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Steve Melton 03-23-2018 08:58 PM

as installed

over snug, maximum applied torque, no issues.

good fit. better feel when barefoot. more rotational resistance than JD Air when fitted. I plan to replace all and orient my rudder pedal hydraulic cylinder bolts to the opposite orientation to be correct. it is lighter, less expensive and has a dual clamp method and it will not collect mud.

Steve Melton 03-23-2018 09:54 PM

a couple model shots

10-32 screw, Stainless steel 316 corrosion resistant reduced length .125 less than JD Air screw length, slightly less aft protrusion

uses standard AN3 thin nyloc nut

Steve Melton 03-24-2018 09:03 PM

fine tuning the print
this is approaching completion. total weight per set (pilot side) = 70 grams for the 0.52 extension length. same weight for the co-pilot side set. :)

the screws will be stainless steel 316 rather than the black oxide shown.

I can install these from a sitting position without having to crawl under. Use a T-handle allen wrench and a long piece of tape. I'll try to get a photo.

choose the extension you wish for a custom fit. just like buying a shoe. Amanda can do that because she prints on demand and now has a couple print machines. I think she priced these around $40 a set.

for me, the 0.52 extension length works well for a dress shoe but never felt right for tennis shoes. everyone is different and will have their own preference.

Pedal extension offset from bar options:
0.52 similar to JD Air

Steve Melton 04-02-2018 07:51 PM

I have been skiing in Colorado for a week. Afterwards I was bummed because my youngest daughter was blowing me away. After a couple of yard sales I said that's enough and I slowed down to ski with mother. Now that I reflect, I did my job, teaching the next generation to exceed me. I hope to be able to continue to do that.

Trying a few fits with the rudder pedal extensions. I find I I don't need to apply the bolt clamps for trial fits because the self clamp is good enough. I'll fly with this and wait until I find the optimum extension and then apply the bolted clamps. I can install these from the seated position.

Steve Melton 04-05-2018 08:50 PM

after a couple of flights and landings in crosswinds the left rudder pedal extension rotated on the bar. this was with no bolted clamps in place, only the self clamp of the extension providing the support. no issue but it got me thinking about securing against rotation. here is my first idea.

Snowflake 04-06-2018 08:50 AM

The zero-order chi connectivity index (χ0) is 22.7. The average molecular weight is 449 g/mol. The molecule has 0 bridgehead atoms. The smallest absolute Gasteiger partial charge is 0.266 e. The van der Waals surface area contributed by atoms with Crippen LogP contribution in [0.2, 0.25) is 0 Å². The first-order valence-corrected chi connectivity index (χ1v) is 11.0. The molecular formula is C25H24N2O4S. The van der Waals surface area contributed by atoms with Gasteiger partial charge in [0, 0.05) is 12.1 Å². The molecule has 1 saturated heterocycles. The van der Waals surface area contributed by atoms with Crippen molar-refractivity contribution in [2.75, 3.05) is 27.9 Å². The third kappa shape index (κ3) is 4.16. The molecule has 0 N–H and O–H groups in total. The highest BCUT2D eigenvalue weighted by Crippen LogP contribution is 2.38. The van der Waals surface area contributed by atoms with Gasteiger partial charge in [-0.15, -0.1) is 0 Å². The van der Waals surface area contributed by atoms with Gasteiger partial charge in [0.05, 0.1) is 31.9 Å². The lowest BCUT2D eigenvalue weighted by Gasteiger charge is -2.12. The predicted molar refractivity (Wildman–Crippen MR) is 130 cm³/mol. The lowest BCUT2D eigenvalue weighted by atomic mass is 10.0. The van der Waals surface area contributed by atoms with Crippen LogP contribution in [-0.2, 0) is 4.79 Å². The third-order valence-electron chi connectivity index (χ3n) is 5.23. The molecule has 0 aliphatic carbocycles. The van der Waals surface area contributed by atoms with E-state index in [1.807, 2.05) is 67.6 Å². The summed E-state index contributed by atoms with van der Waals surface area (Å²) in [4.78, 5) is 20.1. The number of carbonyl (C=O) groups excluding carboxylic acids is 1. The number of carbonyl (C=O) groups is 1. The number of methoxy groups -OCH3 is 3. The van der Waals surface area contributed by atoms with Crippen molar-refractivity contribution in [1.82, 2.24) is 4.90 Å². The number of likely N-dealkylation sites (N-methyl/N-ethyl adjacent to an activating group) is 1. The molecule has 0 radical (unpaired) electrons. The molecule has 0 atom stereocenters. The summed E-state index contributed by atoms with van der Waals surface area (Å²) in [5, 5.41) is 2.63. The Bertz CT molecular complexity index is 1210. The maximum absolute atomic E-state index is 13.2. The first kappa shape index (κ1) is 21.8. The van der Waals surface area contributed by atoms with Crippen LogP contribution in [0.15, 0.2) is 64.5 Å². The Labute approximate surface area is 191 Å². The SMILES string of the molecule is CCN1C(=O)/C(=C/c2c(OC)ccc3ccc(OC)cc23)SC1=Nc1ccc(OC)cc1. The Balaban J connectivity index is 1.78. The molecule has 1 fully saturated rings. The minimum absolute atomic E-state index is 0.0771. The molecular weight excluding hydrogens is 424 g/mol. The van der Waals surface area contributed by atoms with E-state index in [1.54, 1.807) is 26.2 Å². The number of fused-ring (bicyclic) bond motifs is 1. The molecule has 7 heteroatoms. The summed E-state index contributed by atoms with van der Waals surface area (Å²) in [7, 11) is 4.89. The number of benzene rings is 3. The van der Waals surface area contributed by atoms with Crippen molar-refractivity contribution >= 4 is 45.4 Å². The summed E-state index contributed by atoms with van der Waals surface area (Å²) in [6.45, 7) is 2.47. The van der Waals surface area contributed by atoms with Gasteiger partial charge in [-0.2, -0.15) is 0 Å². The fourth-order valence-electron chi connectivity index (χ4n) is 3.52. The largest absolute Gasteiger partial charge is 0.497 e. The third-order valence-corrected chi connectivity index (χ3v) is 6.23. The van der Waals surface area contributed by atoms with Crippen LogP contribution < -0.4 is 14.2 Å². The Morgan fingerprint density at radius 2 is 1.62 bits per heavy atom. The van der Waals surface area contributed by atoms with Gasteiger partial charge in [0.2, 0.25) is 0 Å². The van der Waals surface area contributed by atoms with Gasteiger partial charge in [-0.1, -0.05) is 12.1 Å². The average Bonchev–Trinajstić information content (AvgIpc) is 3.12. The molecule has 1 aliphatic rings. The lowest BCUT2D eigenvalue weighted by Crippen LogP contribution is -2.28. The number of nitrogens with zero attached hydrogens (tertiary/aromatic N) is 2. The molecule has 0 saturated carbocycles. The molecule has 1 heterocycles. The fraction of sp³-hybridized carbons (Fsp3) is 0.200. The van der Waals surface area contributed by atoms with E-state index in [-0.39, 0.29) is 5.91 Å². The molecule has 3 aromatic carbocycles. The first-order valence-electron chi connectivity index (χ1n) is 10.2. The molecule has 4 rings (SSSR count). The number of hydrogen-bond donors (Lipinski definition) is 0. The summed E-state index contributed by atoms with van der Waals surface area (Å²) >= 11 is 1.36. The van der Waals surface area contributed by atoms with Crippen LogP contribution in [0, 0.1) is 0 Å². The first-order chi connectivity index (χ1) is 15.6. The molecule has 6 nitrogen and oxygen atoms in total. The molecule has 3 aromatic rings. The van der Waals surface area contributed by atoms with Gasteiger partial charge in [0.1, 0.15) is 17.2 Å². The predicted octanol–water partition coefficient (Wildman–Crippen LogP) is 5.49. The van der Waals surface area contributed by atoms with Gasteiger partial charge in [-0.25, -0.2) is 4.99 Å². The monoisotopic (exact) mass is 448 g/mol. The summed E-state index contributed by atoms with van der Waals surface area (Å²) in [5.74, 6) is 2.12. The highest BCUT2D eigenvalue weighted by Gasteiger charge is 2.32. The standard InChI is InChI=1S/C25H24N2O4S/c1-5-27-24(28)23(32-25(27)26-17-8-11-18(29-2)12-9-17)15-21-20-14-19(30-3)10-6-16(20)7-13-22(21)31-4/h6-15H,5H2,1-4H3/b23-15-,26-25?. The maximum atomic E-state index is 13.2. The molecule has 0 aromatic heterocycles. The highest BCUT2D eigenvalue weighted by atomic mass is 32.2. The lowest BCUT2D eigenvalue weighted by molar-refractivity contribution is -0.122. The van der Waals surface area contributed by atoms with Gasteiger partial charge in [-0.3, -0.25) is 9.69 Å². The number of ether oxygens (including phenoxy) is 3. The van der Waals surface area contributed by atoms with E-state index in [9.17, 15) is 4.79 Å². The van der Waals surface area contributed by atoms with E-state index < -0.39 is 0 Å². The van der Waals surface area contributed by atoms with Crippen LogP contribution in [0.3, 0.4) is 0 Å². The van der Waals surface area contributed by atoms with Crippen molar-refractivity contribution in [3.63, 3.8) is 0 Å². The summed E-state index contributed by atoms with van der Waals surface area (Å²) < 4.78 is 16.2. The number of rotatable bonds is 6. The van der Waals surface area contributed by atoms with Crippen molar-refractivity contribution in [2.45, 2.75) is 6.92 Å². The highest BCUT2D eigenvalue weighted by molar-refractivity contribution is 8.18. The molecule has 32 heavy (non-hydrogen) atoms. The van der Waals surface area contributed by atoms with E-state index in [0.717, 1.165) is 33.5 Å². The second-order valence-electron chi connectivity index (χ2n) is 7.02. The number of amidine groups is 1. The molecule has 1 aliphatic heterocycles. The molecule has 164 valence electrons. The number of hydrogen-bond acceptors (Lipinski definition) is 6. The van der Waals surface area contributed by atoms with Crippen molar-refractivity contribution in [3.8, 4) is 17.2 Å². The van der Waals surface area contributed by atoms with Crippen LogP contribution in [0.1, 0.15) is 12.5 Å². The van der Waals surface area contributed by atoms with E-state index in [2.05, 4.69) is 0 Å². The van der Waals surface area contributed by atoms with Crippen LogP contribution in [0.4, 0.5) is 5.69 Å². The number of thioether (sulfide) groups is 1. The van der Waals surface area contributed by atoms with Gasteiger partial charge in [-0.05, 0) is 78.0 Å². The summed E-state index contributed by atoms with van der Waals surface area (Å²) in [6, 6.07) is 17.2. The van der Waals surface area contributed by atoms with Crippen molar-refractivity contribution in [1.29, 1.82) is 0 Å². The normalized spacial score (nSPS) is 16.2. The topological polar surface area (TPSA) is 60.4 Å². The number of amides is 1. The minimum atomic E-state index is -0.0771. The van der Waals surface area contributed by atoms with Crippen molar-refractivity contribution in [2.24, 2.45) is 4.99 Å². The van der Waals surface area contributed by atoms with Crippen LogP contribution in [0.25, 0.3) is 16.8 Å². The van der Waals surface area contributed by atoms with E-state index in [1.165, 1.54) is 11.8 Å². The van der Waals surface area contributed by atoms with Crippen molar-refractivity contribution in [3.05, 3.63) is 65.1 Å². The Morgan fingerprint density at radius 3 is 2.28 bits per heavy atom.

Maybe if you pointed the snap opening towards the floor, instead of towards the firewall? That would give you more material to work with near the ends.

Also, why not extend the entire part the width of the pedal? I find that I fly with my feet pushing near the corners of the pedals most of the time... Both for comfort, and because pushing there I don't add brake. If I need brake, I bring my toes closer to the center of the pedal.

Ron RV8 04-06-2018 10:56 AM

For what it's worth...

Full length plus half the upright tubes, suitably notched could not turn. Snap into position may be sufficient. Various extension lengths may then be possible without hazard of turning on the pedal...

Steve Melton 04-06-2018 08:48 PM

appreciate the comments. I remember early on having my feet at the edges in order to not to inadvertently apply brakes. adding the extensions solved that problem. with extensions, you can have your foot in middle or slightly to the outside for comfort to your point.

my model is does not include all of the brake features and adding half round up the sides would be difficult because of interference issues.

I was able to install the extension easily but with force I was able to fracture the anti-rotation feature at the rudder bar arm. I added fillets to the rudder bar arms to improve the model and added material where it is needed to strengthen the anti-rotation feature. I'll rerun the rotation test.

Bill Boyd 04-06-2018 10:42 PM

I'm assuming when you get to production one could buy a set of the highest offset thickness and then file/sand to preference, right?

Snowflake 04-07-2018 10:56 AM

Here's another suggestion, only possible because these are 3-D printed...

My Prusa 3D printer had a number of 3D printed parts for holding the tracks in place that the bed runs on. The tracks snapped into the parts like your footrest snaps onto the rudder pedal. But: the sneaky part is, the parts also had tracks in them that the tie wraps ran through... Completely closed tracks that couldn't be machined or molded on a conventional part, but easy to do when you're 3D printing. During assembly, you just start pushing the tie-wrap into one hole, and eventually the free end pops out of the other hole... Automatically routed, and completely hidden.

You could have hidden slots like that in these pedals, and run either tie wraps or hose clamps internally, out-of-sight. The only visible portion would be on the back of the pedal where the screw to tighten it would hide. That would let you increase the clamping force, and still keep an attractive product.

To increase the friction between the part and the pedal, how about using a solution that bicycle accessory manufacturers have used forever... A strip of rubber clamped between the part and the tube? An old inner tube cut into strips would make great friction pads. Combined with the hose clamp (and maybe even a tie-wrap would be adequate) you might be able to avoid the visually ugly anti-rotation extension... :)

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